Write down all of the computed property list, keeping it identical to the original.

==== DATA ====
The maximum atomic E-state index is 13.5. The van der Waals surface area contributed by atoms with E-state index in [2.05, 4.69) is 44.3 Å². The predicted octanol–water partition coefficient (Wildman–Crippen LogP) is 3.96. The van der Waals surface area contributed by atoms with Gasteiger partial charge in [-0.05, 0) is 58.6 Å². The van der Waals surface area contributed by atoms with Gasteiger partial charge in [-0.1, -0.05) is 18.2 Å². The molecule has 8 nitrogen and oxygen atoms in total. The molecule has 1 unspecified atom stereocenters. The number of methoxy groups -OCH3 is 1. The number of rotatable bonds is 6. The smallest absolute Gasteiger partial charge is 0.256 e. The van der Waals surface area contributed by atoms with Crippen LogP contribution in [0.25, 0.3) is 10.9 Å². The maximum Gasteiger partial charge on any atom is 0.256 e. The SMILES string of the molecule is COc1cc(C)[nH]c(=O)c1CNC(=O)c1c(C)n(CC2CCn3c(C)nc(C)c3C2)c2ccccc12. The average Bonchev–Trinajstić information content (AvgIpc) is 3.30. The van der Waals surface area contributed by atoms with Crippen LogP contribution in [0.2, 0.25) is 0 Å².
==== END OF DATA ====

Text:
The maximum atomic E-state index is 13.5. The van der Waals surface area contributed by atoms with E-state index in [2.05, 4.69) is 44.3 Å². The predicted octanol–water partition coefficient (Wildman–Crippen LogP) is 3.96. The van der Waals surface area contributed by atoms with Gasteiger partial charge in [-0.05, 0) is 58.6 Å². The van der Waals surface area contributed by atoms with Gasteiger partial charge in [-0.1, -0.05) is 18.2 Å². The molecule has 8 nitrogen and oxygen atoms in total. The molecule has 1 unspecified atom stereocenters. The number of methoxy groups -OCH3 is 1. The number of rotatable bonds is 6. The smallest absolute Gasteiger partial charge is 0.256 e. The van der Waals surface area contributed by atoms with Crippen LogP contribution in [0.25, 0.3) is 10.9 Å². The maximum Gasteiger partial charge on any atom is 0.256 e. The SMILES string of the molecule is COc1cc(C)[nH]c(=O)c1CNC(=O)c1c(C)n(CC2CCn3c(C)nc(C)c3C2)c2ccccc12. The average Bonchev–Trinajstić information content (AvgIpc) is 3.30. The van der Waals surface area contributed by atoms with Crippen LogP contribution in [0.2, 0.25) is 0 Å².